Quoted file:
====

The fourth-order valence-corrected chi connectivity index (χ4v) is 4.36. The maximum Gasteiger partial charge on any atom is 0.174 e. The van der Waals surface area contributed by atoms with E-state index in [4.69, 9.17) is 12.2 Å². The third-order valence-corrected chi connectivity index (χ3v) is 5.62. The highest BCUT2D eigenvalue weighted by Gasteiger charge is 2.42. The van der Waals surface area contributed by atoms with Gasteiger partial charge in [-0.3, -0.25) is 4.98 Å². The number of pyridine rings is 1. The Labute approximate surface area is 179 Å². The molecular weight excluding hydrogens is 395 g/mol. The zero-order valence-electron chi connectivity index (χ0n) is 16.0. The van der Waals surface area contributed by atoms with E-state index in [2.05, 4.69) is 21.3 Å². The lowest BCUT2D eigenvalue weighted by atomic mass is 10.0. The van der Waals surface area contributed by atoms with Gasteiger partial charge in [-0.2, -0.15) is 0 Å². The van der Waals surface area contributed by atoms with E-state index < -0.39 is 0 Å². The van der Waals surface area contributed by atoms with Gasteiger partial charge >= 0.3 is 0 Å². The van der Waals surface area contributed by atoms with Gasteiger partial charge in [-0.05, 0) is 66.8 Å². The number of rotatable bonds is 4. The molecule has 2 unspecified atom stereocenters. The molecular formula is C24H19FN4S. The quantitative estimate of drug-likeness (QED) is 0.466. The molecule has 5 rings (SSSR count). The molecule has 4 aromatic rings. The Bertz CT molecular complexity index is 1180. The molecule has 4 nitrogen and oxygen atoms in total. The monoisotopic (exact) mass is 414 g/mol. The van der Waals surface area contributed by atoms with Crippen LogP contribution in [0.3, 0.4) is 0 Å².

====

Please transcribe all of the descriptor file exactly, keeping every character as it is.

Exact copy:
The fourth-order valence-corrected chi connectivity index (χ4v) is 4.36. The maximum Gasteiger partial charge on any atom is 0.174 e. The van der Waals surface area contributed by atoms with E-state index in [4.69, 9.17) is 12.2 Å². The third-order valence-corrected chi connectivity index (χ3v) is 5.62. The highest BCUT2D eigenvalue weighted by Gasteiger charge is 2.42. The van der Waals surface area contributed by atoms with Gasteiger partial charge in [-0.3, -0.25) is 4.98 Å². The number of pyridine rings is 1. The Labute approximate surface area is 179 Å². The molecular weight excluding hydrogens is 395 g/mol. The zero-order valence-electron chi connectivity index (χ0n) is 16.0. The van der Waals surface area contributed by atoms with E-state index in [2.05, 4.69) is 21.3 Å². The lowest BCUT2D eigenvalue weighted by atomic mass is 10.0. The van der Waals surface area contributed by atoms with Gasteiger partial charge in [-0.2, -0.15) is 0 Å². The van der Waals surface area contributed by atoms with E-state index < -0.39 is 0 Å². The van der Waals surface area contributed by atoms with Gasteiger partial charge >= 0.3 is 0 Å². The van der Waals surface area contributed by atoms with Gasteiger partial charge in [-0.05, 0) is 66.8 Å². The number of rotatable bonds is 4. The molecule has 2 unspecified atom stereocenters. The molecular formula is C24H19FN4S. The quantitative estimate of drug-likeness (QED) is 0.466. The molecule has 5 rings (SSSR count). The molecule has 4 aromatic rings. The Bertz CT molecular complexity index is 1180. The molecule has 4 nitrogen and oxygen atoms in total. The monoisotopic (exact) mass is 414 g/mol. The van der Waals surface area contributed by atoms with Crippen LogP contribution in [0.3, 0.4) is 0 Å².